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Is frailty in the elderly associated with poor oral health?


This summary is based on the article Association between oral health and frailty: A systematic review of longitudinal studies published in Gerodontology, September 2019

Frailty and poor oral health are common among ageing populations; however,  there's no evidence of this association over short or long periods of time. Longitudinal studies to observe this phenomenon are scare and the authors of a systematic review attempted to find the few studies that could shed more light on the impact of poor oral health on the onset or progression of frailty in the elderly.

Five longitudinal studies from three countries (Mexico, Japan, and UK) were identified. The studies examined the association between oral health and frailty in the elderly. All studies used Fried's frailty phenotype criteria for measuring frailty. Oral health indicators were number of teeth, periodontal disease, oral functions (functional dentition with occluding pairs and maximum bite force), use of removable dentures, accumulation of oral health problems and dry mouth symptoms.

The frailty phenotype, as described by Fried and colleagues, is based on five pre-defined physical frailty criteria: weight loss, exhaustion, low physical activity, slowness and weakness. The sum score of these five criteria classifies people into one of three frailty stages (or groups): not frail (score 0), pre-frail (score 1–2) and frail (score 3–5).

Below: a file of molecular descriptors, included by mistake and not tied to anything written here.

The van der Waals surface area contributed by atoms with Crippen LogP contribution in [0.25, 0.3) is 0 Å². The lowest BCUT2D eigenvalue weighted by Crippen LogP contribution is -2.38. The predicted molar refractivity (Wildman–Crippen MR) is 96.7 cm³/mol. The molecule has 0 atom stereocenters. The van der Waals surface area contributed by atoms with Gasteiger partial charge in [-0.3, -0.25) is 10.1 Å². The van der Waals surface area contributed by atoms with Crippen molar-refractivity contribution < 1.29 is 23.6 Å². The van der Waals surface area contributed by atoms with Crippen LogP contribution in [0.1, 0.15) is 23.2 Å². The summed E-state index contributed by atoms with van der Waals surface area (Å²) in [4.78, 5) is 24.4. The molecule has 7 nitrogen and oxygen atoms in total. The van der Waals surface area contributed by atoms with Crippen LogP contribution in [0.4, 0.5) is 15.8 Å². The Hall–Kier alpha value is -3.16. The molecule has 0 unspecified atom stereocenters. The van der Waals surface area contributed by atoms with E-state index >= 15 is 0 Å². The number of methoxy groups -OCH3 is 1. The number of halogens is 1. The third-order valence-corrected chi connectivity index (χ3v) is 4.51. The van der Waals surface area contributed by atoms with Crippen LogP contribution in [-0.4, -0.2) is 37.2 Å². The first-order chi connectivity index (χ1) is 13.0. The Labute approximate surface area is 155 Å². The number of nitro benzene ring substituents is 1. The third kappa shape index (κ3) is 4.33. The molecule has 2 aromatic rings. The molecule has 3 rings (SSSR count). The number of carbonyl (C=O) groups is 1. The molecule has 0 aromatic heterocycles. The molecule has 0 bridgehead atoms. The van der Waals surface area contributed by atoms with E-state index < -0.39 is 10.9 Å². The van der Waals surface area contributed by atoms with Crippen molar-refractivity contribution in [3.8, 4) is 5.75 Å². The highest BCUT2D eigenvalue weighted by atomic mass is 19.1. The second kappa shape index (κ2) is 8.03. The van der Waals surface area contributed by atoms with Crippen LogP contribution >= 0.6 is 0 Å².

Frailty is defined as a state characterised by reduced physiological reserve and higher vulnerability to stressors which leads to adverse health outcomes including dependency functional impairment, cognitive decline and death. Furthermore, it leads to adverse outcomes and affects the quality of life of older adults.

The studies showed significant association of number of teeth (two studies), oral functions (two studies), accumulation of oral health problems and number of dry mouth symptoms with frailty incidence, whereas periodontal disease showed inconsistent associations.

The systematic review identified significant longitudinal associations between oral health and frailty. These associations highlight the importance of oral health as a predictor of frailty in older age.

Pathways of Associations Between Poor Oral Health and Frailty

The evidence indicates that malnutrition is a significant risk factor for the development of frailty. The Number of teeth consistently showed significant association with frailty in this review. This could be attributed to chewing problems, changes in the quality and quantity of food and ultimately malnutrition.

There were also significant associations between functional dentition (occluding pairs and maximum bite force) and the incidence of frailty. These could also be attributed to the impact of oral function on nutrition which in turn can affect general health and frailty.

On the other hand, the link between oral function and frailty could also be attributed to common risk factors associated with the decline of oral function and musculoskeletal dysfunction at old age.

An important factor that could explain this association is the role of socio-economic factors in both frailty and oral health. Previous
studies found that older adults with less education were more frail compared to those with better education. Despite the temporal relationship between oral health and incidence of frailty observed in the longitudinal studies included in the review, poorer socioeconomic factors could be one of the underpinning determinants of both poor oral health and frailty.

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Until next time!
CDA Oasis Team

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